A major dispute in the ch.; became a chief point of difference bet. the E and the W Ch. The Nicene Creed had as the Third Article: And in the Holy Spirit; to this the Constantinopolitan Creed added: The Lord and Giver of Life, Who proceeds from the Father. The belief that the Spirit proceeds also from the Son (Lat. filioque) is found in the 4th c. (e.g., in Ambrose*), was taught by Augustine* of Hippo, and probably first appeared in creeds in Sp. in the 5th c. The term filioque was adopted at Toledo* 589, probably against Arianism.* Thereafter it was gen. accepted in the W and was adopted at Rome soon after 1000. The E Ch., which made the Father alone the fountainhead of deity, rejected the filioque, but gen. found no difficulty in saying that the Spirit proceeds from the Father through the Son. See also Eastern Orthodox Churches, 3; Ecumenical Creeds, B 1; Father, God the; Fatherhood of God; Florence, Council of, 2; God; Lyons, Councils of; Procession of the Holy Spirit; Schism, 4, 6; Trinity.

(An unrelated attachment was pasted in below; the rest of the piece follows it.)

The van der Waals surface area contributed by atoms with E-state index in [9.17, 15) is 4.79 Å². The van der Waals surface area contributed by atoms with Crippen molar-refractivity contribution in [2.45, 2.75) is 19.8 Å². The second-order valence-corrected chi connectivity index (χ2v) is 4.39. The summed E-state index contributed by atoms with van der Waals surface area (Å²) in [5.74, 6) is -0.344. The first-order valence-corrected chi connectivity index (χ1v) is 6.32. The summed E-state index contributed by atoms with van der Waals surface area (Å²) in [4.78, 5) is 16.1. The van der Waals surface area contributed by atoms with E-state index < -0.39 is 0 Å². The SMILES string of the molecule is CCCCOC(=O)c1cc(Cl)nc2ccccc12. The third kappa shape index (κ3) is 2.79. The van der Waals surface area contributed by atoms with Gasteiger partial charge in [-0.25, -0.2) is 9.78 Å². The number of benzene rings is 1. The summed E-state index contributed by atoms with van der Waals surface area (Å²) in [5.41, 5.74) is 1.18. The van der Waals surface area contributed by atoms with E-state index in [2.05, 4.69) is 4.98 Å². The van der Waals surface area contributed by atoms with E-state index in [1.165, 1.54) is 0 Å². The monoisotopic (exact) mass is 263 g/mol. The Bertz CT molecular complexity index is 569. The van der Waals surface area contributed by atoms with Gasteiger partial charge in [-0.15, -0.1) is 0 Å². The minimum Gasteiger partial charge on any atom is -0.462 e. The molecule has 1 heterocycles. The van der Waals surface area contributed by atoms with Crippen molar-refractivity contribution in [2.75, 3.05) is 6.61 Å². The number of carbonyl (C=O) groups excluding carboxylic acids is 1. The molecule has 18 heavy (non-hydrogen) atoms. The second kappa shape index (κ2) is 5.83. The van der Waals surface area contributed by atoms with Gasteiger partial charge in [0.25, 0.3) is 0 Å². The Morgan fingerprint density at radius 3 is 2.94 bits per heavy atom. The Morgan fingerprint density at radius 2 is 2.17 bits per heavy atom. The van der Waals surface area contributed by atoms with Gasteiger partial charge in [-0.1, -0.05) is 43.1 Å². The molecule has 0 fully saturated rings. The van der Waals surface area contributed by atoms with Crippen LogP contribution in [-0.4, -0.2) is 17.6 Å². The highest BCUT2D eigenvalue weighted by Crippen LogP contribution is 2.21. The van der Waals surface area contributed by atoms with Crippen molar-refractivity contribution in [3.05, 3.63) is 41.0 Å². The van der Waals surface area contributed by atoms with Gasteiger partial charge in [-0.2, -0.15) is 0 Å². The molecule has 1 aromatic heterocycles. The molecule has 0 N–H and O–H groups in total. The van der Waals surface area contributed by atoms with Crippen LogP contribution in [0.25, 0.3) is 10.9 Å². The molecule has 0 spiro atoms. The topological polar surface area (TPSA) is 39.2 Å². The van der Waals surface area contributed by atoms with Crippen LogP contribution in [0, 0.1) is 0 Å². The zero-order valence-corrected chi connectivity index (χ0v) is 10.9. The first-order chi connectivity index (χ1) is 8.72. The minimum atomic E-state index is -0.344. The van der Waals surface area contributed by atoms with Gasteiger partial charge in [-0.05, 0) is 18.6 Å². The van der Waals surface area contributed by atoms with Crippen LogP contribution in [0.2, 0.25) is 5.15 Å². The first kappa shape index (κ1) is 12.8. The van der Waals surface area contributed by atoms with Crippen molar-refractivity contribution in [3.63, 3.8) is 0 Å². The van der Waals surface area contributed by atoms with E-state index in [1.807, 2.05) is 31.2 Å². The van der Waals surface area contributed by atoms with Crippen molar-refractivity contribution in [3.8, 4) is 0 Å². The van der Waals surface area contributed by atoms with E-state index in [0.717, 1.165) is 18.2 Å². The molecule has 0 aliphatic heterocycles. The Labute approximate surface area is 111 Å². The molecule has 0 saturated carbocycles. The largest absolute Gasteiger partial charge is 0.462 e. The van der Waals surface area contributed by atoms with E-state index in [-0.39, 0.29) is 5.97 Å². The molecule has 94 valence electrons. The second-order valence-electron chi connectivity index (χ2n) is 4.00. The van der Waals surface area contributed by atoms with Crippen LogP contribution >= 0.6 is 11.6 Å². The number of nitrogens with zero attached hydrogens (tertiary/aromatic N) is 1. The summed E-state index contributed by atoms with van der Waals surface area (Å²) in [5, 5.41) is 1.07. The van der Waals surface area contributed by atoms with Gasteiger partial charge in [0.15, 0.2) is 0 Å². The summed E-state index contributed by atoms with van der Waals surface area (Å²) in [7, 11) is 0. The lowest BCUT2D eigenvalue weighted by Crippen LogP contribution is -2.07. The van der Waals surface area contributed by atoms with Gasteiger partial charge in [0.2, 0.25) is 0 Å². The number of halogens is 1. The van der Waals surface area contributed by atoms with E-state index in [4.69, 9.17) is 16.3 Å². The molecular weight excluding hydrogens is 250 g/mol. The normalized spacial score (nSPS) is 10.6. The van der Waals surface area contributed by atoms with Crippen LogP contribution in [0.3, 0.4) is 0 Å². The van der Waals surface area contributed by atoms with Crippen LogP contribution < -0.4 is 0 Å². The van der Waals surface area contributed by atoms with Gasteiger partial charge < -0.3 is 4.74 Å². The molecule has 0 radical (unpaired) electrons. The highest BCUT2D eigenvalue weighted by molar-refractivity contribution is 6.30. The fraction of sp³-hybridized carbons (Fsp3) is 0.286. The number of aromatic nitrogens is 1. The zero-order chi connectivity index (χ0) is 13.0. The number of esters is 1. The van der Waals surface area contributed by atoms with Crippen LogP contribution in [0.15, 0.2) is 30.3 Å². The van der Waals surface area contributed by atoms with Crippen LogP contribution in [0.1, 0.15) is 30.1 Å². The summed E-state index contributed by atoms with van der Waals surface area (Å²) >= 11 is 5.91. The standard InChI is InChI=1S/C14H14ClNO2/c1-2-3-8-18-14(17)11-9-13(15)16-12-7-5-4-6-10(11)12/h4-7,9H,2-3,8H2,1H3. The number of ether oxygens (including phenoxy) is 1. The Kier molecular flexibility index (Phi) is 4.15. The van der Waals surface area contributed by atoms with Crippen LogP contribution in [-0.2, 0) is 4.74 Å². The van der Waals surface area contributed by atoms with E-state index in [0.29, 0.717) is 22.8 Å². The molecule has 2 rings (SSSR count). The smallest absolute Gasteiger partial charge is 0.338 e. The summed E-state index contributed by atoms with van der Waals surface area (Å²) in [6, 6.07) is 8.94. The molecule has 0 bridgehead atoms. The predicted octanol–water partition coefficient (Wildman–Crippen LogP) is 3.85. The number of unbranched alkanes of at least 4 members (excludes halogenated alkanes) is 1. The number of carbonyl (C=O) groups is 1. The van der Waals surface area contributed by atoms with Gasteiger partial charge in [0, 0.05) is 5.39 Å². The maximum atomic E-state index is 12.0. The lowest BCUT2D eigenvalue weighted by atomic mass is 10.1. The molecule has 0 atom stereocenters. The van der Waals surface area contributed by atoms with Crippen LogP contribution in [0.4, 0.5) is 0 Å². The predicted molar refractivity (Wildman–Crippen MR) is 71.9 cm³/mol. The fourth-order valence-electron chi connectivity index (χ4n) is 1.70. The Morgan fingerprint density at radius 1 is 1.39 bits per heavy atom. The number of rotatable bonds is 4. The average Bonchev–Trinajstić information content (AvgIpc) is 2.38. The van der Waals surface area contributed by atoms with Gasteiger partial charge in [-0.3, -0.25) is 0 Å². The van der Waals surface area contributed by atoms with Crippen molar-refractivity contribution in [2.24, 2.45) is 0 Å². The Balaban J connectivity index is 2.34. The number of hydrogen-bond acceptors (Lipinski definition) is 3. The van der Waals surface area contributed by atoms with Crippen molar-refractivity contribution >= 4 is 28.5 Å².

Edited by: Erwin L. Lueker, Luther Poellot, Paul Jackson
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